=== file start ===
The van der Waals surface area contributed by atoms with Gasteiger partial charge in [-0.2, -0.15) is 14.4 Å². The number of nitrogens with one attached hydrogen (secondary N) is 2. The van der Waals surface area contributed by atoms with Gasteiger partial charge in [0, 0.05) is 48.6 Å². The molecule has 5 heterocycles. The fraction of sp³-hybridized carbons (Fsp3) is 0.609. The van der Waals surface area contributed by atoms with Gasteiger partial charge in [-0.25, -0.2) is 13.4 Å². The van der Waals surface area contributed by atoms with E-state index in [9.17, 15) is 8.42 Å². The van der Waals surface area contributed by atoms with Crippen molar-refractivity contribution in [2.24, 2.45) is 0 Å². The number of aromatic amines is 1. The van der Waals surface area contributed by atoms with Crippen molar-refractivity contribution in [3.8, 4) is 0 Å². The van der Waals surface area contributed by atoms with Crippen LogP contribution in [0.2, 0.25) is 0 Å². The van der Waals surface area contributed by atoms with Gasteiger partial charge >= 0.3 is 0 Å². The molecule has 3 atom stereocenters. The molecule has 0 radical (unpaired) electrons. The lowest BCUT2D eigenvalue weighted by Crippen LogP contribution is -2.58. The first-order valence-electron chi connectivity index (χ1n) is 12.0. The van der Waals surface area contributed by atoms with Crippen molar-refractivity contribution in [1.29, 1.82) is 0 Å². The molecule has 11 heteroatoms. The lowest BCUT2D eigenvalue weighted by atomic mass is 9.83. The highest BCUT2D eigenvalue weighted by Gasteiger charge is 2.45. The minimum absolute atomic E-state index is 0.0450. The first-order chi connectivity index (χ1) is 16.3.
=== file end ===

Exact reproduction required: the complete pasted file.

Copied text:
The van der Waals surface area contributed by atoms with Gasteiger partial charge in [-0.2, -0.15) is 14.4 Å². The number of nitrogens with one attached hydrogen (secondary N) is 2. The van der Waals surface area contributed by atoms with Gasteiger partial charge in [0, 0.05) is 48.6 Å². The molecule has 5 heterocycles. The fraction of sp³-hybridized carbons (Fsp3) is 0.609. The van der Waals surface area contributed by atoms with Gasteiger partial charge in [-0.25, -0.2) is 13.4 Å². The van der Waals surface area contributed by atoms with E-state index in [9.17, 15) is 8.42 Å². The van der Waals surface area contributed by atoms with Crippen molar-refractivity contribution in [2.24, 2.45) is 0 Å². The number of aromatic amines is 1. The van der Waals surface area contributed by atoms with Crippen molar-refractivity contribution in [3.8, 4) is 0 Å². The van der Waals surface area contributed by atoms with Crippen LogP contribution in [0.2, 0.25) is 0 Å². The van der Waals surface area contributed by atoms with Gasteiger partial charge >= 0.3 is 0 Å². The molecule has 3 atom stereocenters. The molecule has 0 radical (unpaired) electrons. The lowest BCUT2D eigenvalue weighted by Crippen LogP contribution is -2.58. The first-order valence-electron chi connectivity index (χ1n) is 12.0. The van der Waals surface area contributed by atoms with Crippen molar-refractivity contribution in [1.29, 1.82) is 0 Å². The molecule has 11 heteroatoms. The lowest BCUT2D eigenvalue weighted by atomic mass is 9.83. The highest BCUT2D eigenvalue weighted by Gasteiger charge is 2.45. The minimum absolute atomic E-state index is 0.0450. The first-order chi connectivity index (χ1) is 16.3.